Funded by Norwegian Research Council FRIPRO program, 2019-2023.

We study how people have navigated in nature, and our relationship with nature over time. The human sense of place has come under pressure in the digital age. New technologies, such as GPS, have cut us off from nature. You have probably heard stories about car drivers that uncritically follow GPS directions, act against what should be their better judgment, following the voice of their GPS units into rivers, against one-way streets, along abandoned forest trails, even getting lost in the desert. When the technological world around us gets smarter and more connected, do we get dumber? As locative technologies seem to be changing what it means to be human, we are witnessing a technologically-driven moral panic quite similar to what historians of technology have argued develops around many new technologies. This project will evaluate contemporary claims about the impact of locative technologies on the human sense of place through historical research. To do so, we seek to uncover the historical relationship between the usage of locative technologies such as maps, signs, compasses, trails, guide books, or GPS and the sense of place. The project provides empirical depth to contemporary debates about spatial literacy, the human ability to read and make sense of a landscape, through a deliberately historical perspective. Using case studies from mountain trekking and car driving in the 19th and 20th centuries, the project aims to examine if there are fundamental differences between the ways in which digital and non-digital forms of locative technology influence the human sense of place. The project will develop and refine mediation, annotation, and delegation as analytical tools for understanding the role of locative technologies in the human relationship to the world. Objectives The primary objective of the project is to demonstrate how locative technologies are cultural and phenomenological bundles of relationships that can only be understood through deep empirical and historical studies. This objective will be reached through the following sub-objectives: The theoretical objective is to develop a historically…

Newspaper editorial written together with my UiS colleague Frode Skarstein.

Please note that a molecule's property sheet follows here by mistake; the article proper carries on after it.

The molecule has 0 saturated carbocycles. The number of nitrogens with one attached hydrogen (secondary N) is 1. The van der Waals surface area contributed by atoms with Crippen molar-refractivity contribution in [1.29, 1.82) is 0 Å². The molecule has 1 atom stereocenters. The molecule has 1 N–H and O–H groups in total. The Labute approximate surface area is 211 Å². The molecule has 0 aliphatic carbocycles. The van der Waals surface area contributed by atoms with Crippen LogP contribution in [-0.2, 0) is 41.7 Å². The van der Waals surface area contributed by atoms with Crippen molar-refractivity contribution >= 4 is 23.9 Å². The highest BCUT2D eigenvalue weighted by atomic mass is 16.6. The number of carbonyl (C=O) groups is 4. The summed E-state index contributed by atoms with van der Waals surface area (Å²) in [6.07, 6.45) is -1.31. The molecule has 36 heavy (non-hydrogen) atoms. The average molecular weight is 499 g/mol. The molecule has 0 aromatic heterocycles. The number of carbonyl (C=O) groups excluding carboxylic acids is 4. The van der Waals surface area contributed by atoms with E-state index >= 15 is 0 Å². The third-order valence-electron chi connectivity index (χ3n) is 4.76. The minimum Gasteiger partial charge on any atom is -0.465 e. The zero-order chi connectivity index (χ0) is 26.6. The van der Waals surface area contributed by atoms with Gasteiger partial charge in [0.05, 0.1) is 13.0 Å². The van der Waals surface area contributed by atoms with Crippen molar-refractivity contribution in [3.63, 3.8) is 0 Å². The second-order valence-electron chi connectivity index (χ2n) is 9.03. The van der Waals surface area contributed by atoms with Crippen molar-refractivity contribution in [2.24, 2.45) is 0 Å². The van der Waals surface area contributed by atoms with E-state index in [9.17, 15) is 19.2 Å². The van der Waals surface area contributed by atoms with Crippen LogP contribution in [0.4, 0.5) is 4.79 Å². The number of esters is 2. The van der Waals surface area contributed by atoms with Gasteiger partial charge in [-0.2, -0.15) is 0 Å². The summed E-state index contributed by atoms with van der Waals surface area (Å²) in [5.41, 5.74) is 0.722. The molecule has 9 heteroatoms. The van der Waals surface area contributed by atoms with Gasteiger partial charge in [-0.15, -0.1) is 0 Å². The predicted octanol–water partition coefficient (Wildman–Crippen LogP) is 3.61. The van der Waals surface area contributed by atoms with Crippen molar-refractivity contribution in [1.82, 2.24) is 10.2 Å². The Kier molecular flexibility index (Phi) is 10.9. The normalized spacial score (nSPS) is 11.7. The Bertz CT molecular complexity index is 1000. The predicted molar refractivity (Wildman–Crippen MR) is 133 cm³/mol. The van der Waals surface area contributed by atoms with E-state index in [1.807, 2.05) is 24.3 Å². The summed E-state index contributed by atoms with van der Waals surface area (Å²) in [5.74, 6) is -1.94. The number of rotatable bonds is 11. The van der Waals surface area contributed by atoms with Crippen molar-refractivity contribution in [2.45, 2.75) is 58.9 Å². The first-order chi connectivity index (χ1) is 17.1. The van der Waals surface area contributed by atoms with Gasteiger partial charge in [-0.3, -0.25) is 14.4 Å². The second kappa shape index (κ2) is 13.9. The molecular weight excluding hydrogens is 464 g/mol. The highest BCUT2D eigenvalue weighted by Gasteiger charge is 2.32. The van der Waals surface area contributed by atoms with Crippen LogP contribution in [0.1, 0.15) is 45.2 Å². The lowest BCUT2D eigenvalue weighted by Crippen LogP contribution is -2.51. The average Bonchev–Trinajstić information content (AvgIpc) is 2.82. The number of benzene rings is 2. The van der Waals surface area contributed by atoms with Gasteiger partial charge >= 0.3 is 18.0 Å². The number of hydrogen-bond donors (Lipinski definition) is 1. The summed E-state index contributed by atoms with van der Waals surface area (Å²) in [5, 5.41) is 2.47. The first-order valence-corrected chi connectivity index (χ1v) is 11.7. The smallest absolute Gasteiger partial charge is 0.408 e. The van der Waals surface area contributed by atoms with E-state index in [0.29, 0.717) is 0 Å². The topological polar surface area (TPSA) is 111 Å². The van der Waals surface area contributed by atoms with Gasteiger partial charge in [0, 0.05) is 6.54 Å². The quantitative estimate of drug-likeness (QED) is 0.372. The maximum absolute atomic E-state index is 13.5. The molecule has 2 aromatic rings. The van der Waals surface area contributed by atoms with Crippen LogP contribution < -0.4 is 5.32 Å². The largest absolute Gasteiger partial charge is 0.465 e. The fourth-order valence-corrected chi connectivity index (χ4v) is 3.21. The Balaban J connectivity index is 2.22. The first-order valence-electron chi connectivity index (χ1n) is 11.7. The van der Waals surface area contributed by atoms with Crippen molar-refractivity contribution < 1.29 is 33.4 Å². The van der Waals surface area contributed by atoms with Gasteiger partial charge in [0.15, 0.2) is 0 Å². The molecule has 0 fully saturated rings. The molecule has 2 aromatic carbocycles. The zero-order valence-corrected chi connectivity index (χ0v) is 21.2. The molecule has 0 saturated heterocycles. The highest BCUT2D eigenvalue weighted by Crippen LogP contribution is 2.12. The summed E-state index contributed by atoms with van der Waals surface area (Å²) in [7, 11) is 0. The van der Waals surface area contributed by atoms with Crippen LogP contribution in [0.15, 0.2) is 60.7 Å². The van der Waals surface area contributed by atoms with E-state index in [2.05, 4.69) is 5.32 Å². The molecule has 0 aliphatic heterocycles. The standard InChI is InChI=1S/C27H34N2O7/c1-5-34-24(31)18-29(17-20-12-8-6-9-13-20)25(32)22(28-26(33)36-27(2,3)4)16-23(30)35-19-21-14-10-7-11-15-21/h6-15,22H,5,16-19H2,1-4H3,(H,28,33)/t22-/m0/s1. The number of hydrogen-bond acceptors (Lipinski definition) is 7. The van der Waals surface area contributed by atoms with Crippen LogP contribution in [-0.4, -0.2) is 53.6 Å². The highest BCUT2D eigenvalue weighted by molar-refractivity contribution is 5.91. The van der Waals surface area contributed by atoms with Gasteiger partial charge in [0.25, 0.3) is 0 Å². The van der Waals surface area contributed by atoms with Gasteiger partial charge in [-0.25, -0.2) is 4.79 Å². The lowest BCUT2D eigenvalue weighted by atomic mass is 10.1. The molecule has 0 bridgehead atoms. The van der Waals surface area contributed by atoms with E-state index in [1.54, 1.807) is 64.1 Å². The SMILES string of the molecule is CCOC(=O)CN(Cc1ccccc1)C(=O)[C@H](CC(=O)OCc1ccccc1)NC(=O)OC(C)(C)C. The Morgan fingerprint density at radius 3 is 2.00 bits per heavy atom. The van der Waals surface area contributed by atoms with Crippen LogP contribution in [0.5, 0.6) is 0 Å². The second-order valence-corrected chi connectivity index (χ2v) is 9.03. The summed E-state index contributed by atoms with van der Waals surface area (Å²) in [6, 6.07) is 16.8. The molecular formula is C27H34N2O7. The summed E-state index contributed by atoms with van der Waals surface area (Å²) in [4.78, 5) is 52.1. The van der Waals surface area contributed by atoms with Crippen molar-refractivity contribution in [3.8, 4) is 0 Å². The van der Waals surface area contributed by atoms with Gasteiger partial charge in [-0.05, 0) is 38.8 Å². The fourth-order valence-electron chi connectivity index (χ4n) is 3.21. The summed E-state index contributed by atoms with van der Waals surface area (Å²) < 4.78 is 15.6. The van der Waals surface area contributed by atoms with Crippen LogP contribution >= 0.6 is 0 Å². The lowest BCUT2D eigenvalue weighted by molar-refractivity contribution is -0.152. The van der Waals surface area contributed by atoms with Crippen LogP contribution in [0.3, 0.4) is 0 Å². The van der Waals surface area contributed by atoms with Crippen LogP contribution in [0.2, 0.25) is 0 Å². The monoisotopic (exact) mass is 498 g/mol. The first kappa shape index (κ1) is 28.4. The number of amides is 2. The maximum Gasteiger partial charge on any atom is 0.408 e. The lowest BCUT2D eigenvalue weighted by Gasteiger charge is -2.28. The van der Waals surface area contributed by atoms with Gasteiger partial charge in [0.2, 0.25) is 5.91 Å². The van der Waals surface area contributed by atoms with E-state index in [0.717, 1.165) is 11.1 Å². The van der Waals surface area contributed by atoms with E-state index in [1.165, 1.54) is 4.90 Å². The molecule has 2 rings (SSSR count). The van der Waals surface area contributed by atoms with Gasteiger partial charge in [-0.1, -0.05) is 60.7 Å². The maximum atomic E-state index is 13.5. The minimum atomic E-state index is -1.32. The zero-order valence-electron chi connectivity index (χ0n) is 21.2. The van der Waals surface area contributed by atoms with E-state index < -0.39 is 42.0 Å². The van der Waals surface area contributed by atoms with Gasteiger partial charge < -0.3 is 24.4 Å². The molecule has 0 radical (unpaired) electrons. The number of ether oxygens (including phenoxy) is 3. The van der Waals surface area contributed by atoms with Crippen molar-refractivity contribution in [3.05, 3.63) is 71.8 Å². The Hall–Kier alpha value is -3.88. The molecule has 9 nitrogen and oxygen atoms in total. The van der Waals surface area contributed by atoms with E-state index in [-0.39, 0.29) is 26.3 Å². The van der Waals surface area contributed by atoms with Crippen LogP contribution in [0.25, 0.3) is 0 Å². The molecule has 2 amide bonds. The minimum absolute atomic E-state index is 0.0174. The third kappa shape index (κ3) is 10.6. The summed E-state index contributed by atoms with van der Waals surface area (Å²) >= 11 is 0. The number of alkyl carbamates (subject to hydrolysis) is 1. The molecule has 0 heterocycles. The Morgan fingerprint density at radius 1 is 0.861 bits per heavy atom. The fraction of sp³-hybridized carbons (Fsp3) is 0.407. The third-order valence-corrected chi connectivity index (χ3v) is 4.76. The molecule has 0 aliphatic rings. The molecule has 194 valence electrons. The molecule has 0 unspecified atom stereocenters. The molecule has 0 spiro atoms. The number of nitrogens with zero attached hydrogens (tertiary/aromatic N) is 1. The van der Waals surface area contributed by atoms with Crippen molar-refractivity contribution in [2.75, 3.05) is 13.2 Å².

Det er en oppsiktsvekkende artikkelserie Stavanger Aftenblad publiserte sist helg. Over hele 14 artikler bygges det opp en fortelling om de heroiske annerledestenkerene, rebellene som våger å utfordre de etablerte sannheter. Hvem skal vi tro på i klimadebatten? Bak dette tilsynelatende velmenende spørsmålet ligger en større utfordring: Hva er forskningsbasert kunnskap og hvor mye må vi vite før vi kan handle? Klimaendringer er en av vår tids store utfordringer og klimadebatten tar stor plass i media. Å forstå hvorfor og hvordan klimaet endrer seg krever uhyre kompleks kunnskap fra mange fagområder. Vi er avhengige av modeller, global datainnsamling og store organisasjoner som samordner kunnskapen i en kollektiv prosess. Vitenskapelig enighet oppnås når et stort flertall av forskerne i fagfeltet er samstemte om hva som er relativt sikker kunnskap. Dette skjer gjennom åpen debatt og den kvalitetssikringen som ligger i fagfellevurderte fagartikler. Gjennom artikkelserien i Magasinet velger Aftenbladet å utfordre dette vitenskapsidealet og selve tanken om forskningsenighet gjennom å løfte fram de alternative røstene som har stilt seg utenfor det etablerte fellesskapet. Disse besitter alternativ fagkunnskap som de mener velter hele grunntanken bak konsensusmodellen. Ingen grunn til bekymring, vi kan fortsette å pumpe opp olje og leve våre liv som om ingenting var i veien. Men er det så enkelt? Det stemmer at såkalte klimaskeptikere ikke får like stor plass i media som det store fellesskapet av forskere er. Studier viser at opp mot 97% av klimaforskere hører til den siste kategorien. Om media forsøker å balansere representasjonen av de to sidene får vi en fremstilling av klimaproblemet som sier at vi fremdeles ikke har forskning nok til å handle. Dette er en grovt feilaktig fremstilling av dagens situasjon innen klimaforskning. Globalt finnes det store, frie og grundige forskningsmiljø som har trygg kunnskap om at vi forandrer klimaet. Og så finnes det personer som velger å se bort fra denne overveldende forskningsbaserte kunnskapen, og som heller konstruerer sine egne virkeligheter. Man…